Lightning Protection Systems for Churches & Religious Buildings
Special Risk Factors:
Lightning protection systems for churches & religious buildings are just as important. In addition to the lightning risks typical of all structures, churches, synagogues, mosques, temples and other houses of worship are especially vulnerable to lightning damage due to:
- HEIGHT: Steeples, crosses, minarets, and other symbols of faith are frequently the tallest structures in a neighborhood. Their height increases the likelihood of being struck by lightning.
- OCCUPANCY: Sanctuaries and community halls are places of assembly that require additional protection against lightning. The daycares, schools, and shelters found in many religious facilities also warrant extra protection.
- ELECTRONICS: The expensive A/V and other electronic gear many congregations use in worship and ministry can be damaged by power surges caused by lightning.
- RESILIENCE: Religious buildings play an important role in their communities. Many are landmarks or historic buildings that anchor neighborhoods. Others are places of refuge that must remain open in times of crises.
The National Fire Protection Association estimates that lightning is responsible for an alarming 20 percent of fire damage to religious buildings.
Examples of Lightning Damage:
Had the lightning strike occurred just moments earlier, large pieces of falling masonry could have injured people below who were gathering for a wedding rehearsal. Previous lightning strikes had caused electrical damage to the church's computers, phones, and invaluable Welte-Tripp organ.
Photo: Mr. Lightning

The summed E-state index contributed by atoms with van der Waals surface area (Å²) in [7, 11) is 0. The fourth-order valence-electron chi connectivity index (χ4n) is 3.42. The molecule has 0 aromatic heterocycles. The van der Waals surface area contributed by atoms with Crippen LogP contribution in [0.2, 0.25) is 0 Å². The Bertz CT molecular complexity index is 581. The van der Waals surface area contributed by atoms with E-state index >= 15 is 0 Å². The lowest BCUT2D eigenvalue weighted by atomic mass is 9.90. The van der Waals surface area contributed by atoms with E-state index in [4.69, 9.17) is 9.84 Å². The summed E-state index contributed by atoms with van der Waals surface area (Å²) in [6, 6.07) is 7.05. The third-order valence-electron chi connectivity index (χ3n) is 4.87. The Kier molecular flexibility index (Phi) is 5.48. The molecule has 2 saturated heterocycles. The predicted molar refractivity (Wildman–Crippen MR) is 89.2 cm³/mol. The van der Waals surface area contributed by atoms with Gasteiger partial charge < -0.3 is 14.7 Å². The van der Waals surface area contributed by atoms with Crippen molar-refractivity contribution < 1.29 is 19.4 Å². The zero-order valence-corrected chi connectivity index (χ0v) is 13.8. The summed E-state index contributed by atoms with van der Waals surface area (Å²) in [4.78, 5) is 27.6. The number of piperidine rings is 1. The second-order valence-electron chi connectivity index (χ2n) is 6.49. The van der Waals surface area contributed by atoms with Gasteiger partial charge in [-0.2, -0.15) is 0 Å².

Does your building require lightning protection?
Design and Installation Considerations:
It is not enough to put just one lightning rod on top of the steeple; a complete lightning protection system must protect the entire building.
The standards require multiple paths to safely conduct lightning's intense electrical surge between the sky to the earth. This includes strategically located air terminals (lightning rods) at high points and on the roof, ground electrodes, and a network of heavy-duty lightning conductors to safely conduct current between them.
To equalize electrical potential throughout the building, the building’s plumbing, HVAC, structure, and other systems must be bonded to the lightning protection system, and the lightning protection grounding must be interconnected to the building’s groundings for the electrical and other systems. In addition, surge protective devices must be added to telephone, power, and other services entering the building.
Design and installation should be performed by individuals certified by the Lightning Protection Institute. For added assurance, installations should be certified by the LPI-Inspection Program to assure it functions as required. To make sure your lightning protection system remains in working order, have it inspected by a qualified lightning protection specialist every two to five years.
Religious BuildingsFirst Baptist Church | Dallas, TX 01 / 04
The large footprint of a megachurch like the First Baptist Church of Dallas increases the risk of a lightning strike. Credit: Hicks Lightning ProtectionMore About Lightning Protection
Religious BuildingsNational Cathedral | Washington, DC 02 / 04
A new lightning protection system was installed during the renovation of the National Cathedral in Washington, DC. Credit: Dillon Lightning ProtectionMore About Lightning Protection
Religious BuildingsOur Lady of Good Voyage | Boston, MA 03 / 04
Lightning protection is integrated seamlessly into the architecture of Our Lady of Good Voyage near the Boston, MA, harbor. Credit: Boston Lightning Rod, Co. Inc.More About Lightning Protection
Religious BuildingsSt. Paul’s Anglican Church in Midnapore | Calgary, Alberta 04 / 04
Built in 1885, the historic St. Paul’s Anglican Church in Midnapore, the lightning protection system will help the heritage church well into its next century. Photo: Dobbyn Lightning ProtectionMore About Lightning Protection
“While some church boards have faith that their building will be divinely protected from lightning, they should heed the words of St. Augustine: “Pray as though everything depends on God. Work as though everything depends on you.”
National Fire Protection Association (NFPA) 909
Code for the Protection of Cultural Resource Properties – Museums, Libraries, and Places of Worship.